Carmakers cheer plug-in subsidy
After months of uncertainty, plug-in motoring is set to accelerate once again in the UK.
The previous Labour government had promised to hand over up to £5,000 to anyone buying an electric car, but this subsidy was thrown into doubt when the new coalition government took over in May.
Late last month, at a motor industry conference in London, Business Secretary Vince Cable was unable to offer assurances, instead insisting that the new government had "moved on from the era of subsidies".
So the industry drew a collective sigh of relief on Wednesday when the government announced it would go ahead with the subsidy for anyone buying an electric car, a plug-in petrol-electric hybrid or a car powered by hydrogen fuel cells from January 2011.
For carmakers, subsidies that help create demand for electric cars are vital.
"Electric vehicles currently under development are relatively expensive compared to conventional petrol and diesel cars," explains Ian Robertson, sales and marketing director of BMW Group, which makes the electric Mini in the UK.
"Incentives to motivate potential car purchasers will therefore be helpful in stimulating the market for electric vehicles."
Paul Willcox, managing director of Nissan UK, which makes the electric Leaf model, agrees.
"Consumer incentives will bring electric vehicle ownership within reach of UK motorists and make cars like the Nissan Leaf a financially viable alternative to conventional petrol and diesel-powered cars," he says.
UK carmakers' ambitions to become world leaders in the field of electric motoring depend on consumer acceptance, motor industry executives insist.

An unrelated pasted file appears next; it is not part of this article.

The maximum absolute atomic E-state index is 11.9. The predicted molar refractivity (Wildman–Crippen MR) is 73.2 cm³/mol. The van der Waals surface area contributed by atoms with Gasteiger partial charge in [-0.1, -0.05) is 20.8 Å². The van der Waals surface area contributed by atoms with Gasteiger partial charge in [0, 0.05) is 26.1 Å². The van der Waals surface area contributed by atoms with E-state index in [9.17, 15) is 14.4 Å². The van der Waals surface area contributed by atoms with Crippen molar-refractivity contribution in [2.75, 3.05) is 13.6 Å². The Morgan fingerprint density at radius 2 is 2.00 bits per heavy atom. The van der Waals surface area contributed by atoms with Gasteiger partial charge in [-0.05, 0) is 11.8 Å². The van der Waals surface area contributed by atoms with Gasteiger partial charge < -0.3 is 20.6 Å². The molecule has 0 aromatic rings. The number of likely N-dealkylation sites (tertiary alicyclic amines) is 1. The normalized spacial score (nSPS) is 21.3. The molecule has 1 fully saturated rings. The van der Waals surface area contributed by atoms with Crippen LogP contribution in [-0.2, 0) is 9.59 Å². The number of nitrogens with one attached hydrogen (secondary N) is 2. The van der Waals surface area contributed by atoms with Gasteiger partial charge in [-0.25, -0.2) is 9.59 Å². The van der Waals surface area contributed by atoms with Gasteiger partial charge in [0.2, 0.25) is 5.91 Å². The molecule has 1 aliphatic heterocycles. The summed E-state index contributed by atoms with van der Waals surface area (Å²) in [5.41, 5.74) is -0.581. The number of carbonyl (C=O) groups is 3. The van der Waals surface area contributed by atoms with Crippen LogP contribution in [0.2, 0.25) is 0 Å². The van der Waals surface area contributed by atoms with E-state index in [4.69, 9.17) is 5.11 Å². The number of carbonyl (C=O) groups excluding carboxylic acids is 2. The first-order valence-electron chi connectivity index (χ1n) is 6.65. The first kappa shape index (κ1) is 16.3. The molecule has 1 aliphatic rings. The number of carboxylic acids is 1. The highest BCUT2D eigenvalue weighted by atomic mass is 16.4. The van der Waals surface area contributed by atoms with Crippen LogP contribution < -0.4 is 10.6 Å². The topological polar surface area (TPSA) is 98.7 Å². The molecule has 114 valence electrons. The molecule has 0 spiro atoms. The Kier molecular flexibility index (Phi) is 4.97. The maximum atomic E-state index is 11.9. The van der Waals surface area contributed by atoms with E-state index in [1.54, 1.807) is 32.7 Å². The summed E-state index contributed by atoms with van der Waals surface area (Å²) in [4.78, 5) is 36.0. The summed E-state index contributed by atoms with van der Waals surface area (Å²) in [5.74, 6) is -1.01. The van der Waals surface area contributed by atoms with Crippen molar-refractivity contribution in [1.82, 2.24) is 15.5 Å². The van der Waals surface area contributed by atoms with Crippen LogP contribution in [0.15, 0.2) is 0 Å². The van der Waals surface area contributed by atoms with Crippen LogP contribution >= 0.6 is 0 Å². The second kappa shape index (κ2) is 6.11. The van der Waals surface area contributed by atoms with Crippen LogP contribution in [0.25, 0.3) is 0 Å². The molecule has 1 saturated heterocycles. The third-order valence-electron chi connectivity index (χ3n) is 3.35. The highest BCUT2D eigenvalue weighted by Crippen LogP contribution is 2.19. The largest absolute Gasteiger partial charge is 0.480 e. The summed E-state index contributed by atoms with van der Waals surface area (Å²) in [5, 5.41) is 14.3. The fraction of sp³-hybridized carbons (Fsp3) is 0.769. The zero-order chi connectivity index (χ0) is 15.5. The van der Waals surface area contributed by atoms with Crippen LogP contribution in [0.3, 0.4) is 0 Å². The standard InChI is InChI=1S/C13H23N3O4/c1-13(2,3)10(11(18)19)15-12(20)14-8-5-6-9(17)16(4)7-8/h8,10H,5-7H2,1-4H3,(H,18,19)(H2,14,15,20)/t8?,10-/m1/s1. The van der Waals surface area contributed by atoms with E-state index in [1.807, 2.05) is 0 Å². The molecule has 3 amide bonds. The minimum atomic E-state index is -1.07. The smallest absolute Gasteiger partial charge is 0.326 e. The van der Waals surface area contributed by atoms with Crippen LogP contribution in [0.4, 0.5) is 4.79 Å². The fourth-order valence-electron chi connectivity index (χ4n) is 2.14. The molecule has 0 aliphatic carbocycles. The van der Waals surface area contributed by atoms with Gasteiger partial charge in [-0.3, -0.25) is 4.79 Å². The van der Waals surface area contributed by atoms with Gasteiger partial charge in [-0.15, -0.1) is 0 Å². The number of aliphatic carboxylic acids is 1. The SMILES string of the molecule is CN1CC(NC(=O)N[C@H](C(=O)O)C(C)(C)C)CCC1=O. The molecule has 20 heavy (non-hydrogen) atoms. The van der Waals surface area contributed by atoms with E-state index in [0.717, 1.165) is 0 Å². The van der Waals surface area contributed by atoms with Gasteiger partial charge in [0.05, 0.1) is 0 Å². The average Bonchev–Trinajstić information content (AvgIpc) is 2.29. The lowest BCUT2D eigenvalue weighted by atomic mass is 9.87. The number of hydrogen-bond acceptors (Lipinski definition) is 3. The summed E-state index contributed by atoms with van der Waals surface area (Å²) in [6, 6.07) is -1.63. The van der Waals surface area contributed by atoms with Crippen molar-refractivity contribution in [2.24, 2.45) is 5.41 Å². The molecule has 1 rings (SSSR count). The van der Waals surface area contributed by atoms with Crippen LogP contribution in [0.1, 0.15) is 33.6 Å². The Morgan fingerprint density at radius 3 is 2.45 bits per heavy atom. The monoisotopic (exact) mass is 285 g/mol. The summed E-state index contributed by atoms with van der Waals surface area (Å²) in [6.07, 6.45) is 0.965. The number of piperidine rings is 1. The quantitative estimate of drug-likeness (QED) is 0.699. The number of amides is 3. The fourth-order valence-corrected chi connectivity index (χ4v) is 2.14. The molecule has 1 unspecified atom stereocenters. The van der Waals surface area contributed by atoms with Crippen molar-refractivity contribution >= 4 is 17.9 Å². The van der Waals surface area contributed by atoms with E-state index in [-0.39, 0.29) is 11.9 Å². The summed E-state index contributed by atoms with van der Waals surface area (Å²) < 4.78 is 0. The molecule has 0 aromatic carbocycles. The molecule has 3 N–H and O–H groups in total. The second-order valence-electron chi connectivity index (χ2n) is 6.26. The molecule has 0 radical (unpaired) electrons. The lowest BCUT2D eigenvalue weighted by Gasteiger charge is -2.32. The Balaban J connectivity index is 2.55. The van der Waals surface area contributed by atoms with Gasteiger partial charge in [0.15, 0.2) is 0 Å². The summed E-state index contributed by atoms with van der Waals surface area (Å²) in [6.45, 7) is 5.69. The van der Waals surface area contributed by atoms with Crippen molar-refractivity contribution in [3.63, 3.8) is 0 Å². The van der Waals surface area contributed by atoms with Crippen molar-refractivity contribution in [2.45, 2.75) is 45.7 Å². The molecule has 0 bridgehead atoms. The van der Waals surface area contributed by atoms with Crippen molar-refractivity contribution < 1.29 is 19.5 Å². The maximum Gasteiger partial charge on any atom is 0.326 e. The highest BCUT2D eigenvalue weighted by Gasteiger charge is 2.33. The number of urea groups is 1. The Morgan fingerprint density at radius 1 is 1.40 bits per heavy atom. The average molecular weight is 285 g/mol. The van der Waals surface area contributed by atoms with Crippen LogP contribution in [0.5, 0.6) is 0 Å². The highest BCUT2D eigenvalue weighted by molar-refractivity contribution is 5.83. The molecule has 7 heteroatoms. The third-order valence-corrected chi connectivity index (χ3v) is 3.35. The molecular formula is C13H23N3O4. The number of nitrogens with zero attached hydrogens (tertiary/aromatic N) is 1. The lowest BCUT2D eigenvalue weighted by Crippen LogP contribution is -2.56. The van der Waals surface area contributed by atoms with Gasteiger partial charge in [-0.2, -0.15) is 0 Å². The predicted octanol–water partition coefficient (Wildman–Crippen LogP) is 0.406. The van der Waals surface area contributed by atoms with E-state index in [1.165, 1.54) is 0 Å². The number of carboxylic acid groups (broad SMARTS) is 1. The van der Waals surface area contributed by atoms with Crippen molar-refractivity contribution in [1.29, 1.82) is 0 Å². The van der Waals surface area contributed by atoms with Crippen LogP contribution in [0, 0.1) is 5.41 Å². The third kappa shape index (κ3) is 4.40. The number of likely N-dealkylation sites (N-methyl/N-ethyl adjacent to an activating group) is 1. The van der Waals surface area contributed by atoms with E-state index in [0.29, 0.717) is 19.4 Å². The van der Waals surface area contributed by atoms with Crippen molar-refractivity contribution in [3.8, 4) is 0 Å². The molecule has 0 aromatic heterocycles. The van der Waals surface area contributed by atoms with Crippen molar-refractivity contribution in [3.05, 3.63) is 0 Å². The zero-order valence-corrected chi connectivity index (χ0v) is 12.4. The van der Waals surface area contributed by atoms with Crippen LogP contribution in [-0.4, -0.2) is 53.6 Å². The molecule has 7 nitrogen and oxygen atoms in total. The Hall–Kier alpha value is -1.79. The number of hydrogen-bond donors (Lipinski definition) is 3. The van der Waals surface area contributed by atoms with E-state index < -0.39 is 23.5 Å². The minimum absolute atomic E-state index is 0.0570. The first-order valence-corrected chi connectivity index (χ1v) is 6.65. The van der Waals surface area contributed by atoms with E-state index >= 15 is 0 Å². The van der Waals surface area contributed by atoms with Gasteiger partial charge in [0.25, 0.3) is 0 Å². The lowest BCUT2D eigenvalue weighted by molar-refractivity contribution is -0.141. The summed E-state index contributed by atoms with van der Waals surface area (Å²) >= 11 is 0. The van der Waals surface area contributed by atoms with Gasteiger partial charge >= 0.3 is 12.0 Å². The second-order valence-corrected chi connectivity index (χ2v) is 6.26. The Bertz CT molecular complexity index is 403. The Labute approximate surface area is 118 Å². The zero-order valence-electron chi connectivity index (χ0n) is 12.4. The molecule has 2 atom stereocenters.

"We have always felt the UK has the potential to be one of the lead countries for electric vehicle adoption," says Cristiano Carlutti, European head of the electric car company Tesla Motors, which makes its Roadster in partnership with Lotus in the UK.
"Positive legislation will go a long way to helping achieve that goal."
Colin Herron, responsible for the low-carbon vehicles project with the regional development agency One North East, agrees.
"The package sensibly reflects the potential supply and take-up of an embryonic technology," he says.
"It will help ensure the UK remains at the forefront of electric vehicle technology for years to come."
Mike Steventon, partner in KPMG's Automotive Group, says it is "important [that] the UK becomes a centre for developing these new technologies and building electric cars, as opposed to becoming an importer of vehicles designed and built overseas".
The coalition government's support for plug-in motoring could also make sure the UK gains a competitive advantage as it moves further towards becoming a low-carbon economy with greater reliance on manufacturing.
"The government has signalled that Britain is serious about supporting new low-carbon technologies," says Nissan's Mr Willcox.
Government backing in this area of the economy will help attract new investment and lay the foundations for "thousands of new high-skill jobs", according to Paul Everitt, chief executive of motor industry body SMMT.
"This is great news for industry and a significant commitment by the new government to create UK jobs in the emerging market for ultra-low-carbon vehicles," he says.
"The UK is well placed to exploit the global opportunities in the transition to low-carbon technologies and is already making significant progress through research and development, the low-carbon supply chain and vehicle manufacturing."